Misrepresented as functionalist in Bronislaw Malinowski’s (1884–1942) introduction, Cuban Counterpoint was an innovative work written in an allegorical style. At once a cultural and an economic history, the book interpreted Cuba’s development in terms of the oppositional and mutually constituted agency of its two major commodities, sugar and tobacco. Through the poetic deployment of these entities as metaphors, he offered a holistic analysis of these paradigmatic commodities as both material objects and socially constructed historical actors in a world shaped at once by human practice and the wider structural forces that constrain it. Critical of reductionist interpretations of Cuba’s colonial and neo-colonial experience, Ortiz’s contrapuntal method offered an alternative to the dominant canons of anthropology and history as established within the Northern Hemisphere.
Ortiz’s far-ranging contributions included laying the foundations for the progressive reform of Cuba’s criminal justice system, writing on the indigenous origins of Cuban culture, and serving as a Liberal Party representative in congress. The bulk of his contributions to Cuba’s intellectual life and public culture stemmed from his seminal research on all aspects of Cuba’s African-influenced, orally transmitted traditions. He validated the use of Afro-Cuban as an analytical construct while insisting that Afro-Cuban cultural forms were integral to a unified Cuban national identity. He also addressed the problem of racism and the workings of race as a social rather than biological category. Major publications in his later life included La africanía de la música folklórica de Cuba (The Africanity of Cuba’s Folkloric Music, 1950), Los bailes y el teatro de los negroes en el folklore de Cuba (Black Dances and Theater in Cuba’s Folklore, 1951), and the five-volume work, Los instrumentos de la música afrocubana (Instruments of Afro-Cuban Music, 1952–1955). These mature works reflected the comparative method Ortiz used to treat “the processes of social contact, their impact on the historical effects of the slave trade, and different African ethnic groups and their transculturation” (Font and Quiroz 2005, p. 250). Throughout his career, much of which was based at the University of Havana, he founded a number of journals, associations, and institutions to provide outlets and support for research on Afro-Cuban culture and other components of Cuban national identity. He died in Havana on April 10, 1969.
SEE ALSO Anthropology; Crime and Criminology; Determinism; Determinism, Biological; Ethnomusicology; Functionalism; Malinowski, Bronislaw; Modernism; Racism; Slavery Industry; Sugar Industry; Tobacco Industry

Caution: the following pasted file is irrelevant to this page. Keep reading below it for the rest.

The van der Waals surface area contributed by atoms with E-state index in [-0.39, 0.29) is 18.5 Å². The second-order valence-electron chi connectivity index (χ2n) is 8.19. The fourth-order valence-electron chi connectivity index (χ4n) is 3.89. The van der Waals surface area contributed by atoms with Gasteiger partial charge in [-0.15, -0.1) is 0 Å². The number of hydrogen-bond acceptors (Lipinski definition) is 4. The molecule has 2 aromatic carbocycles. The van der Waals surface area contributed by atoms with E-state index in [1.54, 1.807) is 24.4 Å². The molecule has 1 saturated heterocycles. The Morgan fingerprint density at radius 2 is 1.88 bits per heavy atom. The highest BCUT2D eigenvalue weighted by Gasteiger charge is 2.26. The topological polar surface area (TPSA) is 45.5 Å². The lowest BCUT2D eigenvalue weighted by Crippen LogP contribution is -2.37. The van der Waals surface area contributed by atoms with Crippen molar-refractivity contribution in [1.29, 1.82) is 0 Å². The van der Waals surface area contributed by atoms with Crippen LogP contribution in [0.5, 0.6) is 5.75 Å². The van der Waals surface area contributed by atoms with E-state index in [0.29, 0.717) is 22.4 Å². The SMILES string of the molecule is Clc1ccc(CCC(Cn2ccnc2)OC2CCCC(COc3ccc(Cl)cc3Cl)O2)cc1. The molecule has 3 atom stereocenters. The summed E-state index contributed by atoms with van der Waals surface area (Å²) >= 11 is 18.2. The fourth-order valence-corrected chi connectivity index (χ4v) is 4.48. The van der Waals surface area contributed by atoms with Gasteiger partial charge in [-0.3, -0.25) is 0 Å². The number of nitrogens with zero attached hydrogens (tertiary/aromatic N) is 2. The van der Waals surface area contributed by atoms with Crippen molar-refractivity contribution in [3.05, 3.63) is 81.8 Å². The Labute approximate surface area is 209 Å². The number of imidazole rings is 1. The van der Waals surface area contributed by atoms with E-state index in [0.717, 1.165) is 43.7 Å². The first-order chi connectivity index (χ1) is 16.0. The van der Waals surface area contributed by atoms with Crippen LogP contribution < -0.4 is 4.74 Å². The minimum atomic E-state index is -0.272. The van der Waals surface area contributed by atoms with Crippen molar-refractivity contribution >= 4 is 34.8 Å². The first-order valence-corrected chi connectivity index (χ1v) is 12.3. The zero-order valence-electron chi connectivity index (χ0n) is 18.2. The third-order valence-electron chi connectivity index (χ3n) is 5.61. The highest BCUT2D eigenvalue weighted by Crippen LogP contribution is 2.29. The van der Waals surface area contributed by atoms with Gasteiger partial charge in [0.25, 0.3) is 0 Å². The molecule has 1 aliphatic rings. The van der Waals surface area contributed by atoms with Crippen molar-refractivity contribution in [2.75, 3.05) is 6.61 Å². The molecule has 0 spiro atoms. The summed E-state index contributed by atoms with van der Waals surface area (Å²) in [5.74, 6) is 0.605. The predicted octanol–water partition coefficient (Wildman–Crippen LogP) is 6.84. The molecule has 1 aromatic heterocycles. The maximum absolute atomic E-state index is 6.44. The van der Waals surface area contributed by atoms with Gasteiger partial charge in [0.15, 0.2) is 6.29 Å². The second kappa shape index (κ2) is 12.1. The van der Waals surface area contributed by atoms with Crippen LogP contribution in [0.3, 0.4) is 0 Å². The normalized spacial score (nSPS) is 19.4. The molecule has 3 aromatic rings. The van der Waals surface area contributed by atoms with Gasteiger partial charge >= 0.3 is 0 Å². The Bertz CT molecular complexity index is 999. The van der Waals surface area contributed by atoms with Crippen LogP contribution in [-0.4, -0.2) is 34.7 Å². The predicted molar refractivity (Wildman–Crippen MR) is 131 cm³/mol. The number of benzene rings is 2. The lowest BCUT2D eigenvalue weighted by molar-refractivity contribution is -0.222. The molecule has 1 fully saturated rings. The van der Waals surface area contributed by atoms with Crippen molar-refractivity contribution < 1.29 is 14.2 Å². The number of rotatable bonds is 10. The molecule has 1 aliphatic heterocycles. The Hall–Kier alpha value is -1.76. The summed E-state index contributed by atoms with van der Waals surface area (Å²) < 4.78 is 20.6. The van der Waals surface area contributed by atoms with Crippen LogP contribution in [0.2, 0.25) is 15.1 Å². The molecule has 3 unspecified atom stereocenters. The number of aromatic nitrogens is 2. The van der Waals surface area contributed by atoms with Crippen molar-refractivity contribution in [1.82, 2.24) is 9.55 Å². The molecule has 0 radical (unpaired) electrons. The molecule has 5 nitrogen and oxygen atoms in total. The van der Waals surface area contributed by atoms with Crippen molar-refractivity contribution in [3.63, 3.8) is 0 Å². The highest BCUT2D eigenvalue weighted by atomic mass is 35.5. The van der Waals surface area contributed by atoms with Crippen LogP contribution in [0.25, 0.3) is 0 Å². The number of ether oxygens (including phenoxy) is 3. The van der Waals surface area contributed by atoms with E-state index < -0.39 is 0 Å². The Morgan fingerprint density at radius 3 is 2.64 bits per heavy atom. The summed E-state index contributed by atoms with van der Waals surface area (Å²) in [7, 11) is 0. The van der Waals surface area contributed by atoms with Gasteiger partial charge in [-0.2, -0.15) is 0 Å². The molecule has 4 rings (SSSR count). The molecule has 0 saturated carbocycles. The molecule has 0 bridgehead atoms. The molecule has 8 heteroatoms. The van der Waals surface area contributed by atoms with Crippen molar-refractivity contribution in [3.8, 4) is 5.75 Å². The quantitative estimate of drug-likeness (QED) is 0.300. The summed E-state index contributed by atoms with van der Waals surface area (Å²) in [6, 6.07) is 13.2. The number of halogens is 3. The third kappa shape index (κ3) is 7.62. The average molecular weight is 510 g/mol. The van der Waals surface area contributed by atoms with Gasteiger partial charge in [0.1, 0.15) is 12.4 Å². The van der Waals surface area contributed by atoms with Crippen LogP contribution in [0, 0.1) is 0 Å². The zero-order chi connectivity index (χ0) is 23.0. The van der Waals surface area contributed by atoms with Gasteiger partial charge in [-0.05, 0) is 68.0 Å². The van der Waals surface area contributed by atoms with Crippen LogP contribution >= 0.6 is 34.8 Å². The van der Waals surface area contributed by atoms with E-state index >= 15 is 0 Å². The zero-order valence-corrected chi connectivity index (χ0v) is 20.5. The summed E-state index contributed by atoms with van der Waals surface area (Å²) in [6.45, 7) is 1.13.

Ortiz, Fernando. 1906. Hampa afro-cubana: Los negros brujos (apuntes para un studio de etnología criminal). Madrid: Librería de Fernado Fe.
Ortiz, Fernando. 1916. Hampa afro-cubana: Los negros esclavos: Estudio sociológico y de derecho público. Havana: Revista Bimestre Cubana.
Ortiz, Fernando. 1940. Contrapunteo cubano del tabaco y el azúcar. Havana: Jesús Montero. English trans:  1995. Cuban Counterpoint: Tobacco and Sugar. Trans. Harriet de Onís. Durham, NC: Duke University Press.
Ortiz, Fernando. 1950. La africanía de la música folklórica de Cuba. Havana: Ministerio de Educación, Dirección de Cultural/Ediciones Cárdenas y Cía.
Ortiz, Fernando. 1951. Los bailes y el teatro de los negros en el folklore de Cuba. Havana: Ministerio de Educación, Dirección de Cultural/Ediciones Cárdenas y Cía.
Ortiz, Fernando. 1952–1955. Los instrumentos de la música afrocubana. 5 vols. Havana: Ministerio de Educación.
Castellanos, Jorge. 2003. Pioneros de la ethnografía afrocubana: Fernando Ortiz, Rómulo Lachatañeré, Lydia Cabrera. Miami, FL: Ediciones Universal.
Coronil, Fernando.  1995. Introduction: Transculturation and the Politics of Theory: Countering the Center, Cuban Counterpoint. In Cuban Counterpoint: Tobacco and Sugar, by Fernando Ortiz, trans. Harriet de Onís, ix–lvi. Durham, NC: Duke University Press.
Diaz, María del Rosario. 2005. The Tragedy of the Ñañigos: Genesis of an Unpublished Book. New West Indian Guide 79 (3–4): 229–237.
Font, Mauricio A., and Alfonso W. Quiroz, eds. 2005. Cuban Counterpoints: The Legacy of Fernando Ortiz. Lanham, MD: Lexington Books.
Palmié, Stephan. 2002. Wizards and Scientists: Explorations in Afro-Cuban Modernity and Tradition. Durham, NC: Duke University Press.
Faye V. Harrison